Proceedings of Human Language Technology Conference and Conference on Empirical Methods in Natural Language Processing

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Flexible Text Segmentation with Structured Multilabel Classification
Ryan McDonald | Koby Crammer | Fernando Pereira
Proceedings of Human Language Technology Conference and Conference on Empirical Methods in Natural Language Processing

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Online Large-Margin Training of Dependency Parsers
Ryan McDonald | Koby Crammer | Fernando Pereira
Proceedings of the 43rd Annual Meeting of the Association for Computational Linguistics (ACL’05)

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Simple Algorithms for Complex Relation Extraction with Applications to Biomedical IE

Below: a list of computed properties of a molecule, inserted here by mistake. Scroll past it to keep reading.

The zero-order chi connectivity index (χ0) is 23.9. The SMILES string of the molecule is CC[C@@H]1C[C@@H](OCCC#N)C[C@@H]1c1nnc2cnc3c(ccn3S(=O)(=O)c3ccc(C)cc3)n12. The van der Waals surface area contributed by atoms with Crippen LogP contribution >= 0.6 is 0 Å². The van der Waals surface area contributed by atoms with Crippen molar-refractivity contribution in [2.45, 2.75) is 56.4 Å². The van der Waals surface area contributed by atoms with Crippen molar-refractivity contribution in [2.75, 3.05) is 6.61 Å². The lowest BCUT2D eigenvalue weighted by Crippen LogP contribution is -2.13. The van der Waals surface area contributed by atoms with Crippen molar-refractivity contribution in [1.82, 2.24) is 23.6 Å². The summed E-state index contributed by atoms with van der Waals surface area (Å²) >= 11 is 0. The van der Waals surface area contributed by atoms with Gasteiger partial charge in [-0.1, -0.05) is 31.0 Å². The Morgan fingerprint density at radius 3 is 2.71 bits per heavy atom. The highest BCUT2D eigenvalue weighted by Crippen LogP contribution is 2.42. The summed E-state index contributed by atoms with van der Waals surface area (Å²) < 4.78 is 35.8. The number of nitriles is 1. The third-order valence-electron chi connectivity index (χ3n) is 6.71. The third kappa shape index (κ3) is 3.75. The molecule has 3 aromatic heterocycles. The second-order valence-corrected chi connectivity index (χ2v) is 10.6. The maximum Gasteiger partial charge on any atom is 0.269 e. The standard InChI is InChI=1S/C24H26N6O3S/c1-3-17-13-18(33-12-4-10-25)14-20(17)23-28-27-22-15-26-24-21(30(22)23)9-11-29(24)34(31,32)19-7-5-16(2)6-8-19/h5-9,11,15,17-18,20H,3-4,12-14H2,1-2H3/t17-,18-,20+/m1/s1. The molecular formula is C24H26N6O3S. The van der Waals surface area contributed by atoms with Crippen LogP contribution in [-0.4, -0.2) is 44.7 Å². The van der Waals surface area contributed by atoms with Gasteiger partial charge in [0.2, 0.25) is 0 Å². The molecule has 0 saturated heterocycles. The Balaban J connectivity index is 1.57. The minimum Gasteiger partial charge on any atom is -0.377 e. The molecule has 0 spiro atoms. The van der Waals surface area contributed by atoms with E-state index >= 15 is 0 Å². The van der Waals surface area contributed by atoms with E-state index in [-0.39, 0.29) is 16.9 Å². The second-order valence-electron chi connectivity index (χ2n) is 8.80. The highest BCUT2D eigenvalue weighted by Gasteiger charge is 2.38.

Ryan McDonald | Fernando Pereira | Seth Kulick | Scott Winters | Yang Jin | Pete White
Proceedings of the 43rd Annual Meeting of the Association for Computational Linguistics (ACL’05)

2004

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Integrated Annotation for Biomedical Information Extraction
Seth Kulick | Ann Bies | Mark Liberman | Mark Mandel | Ryan McDonald | Martha Palmer | Andrew Schein | Lyle Ungar | Scott Winters | Pete White
HLT-NAACL 2004 Workshop: Linking Biological Literature, Ontologies and Databases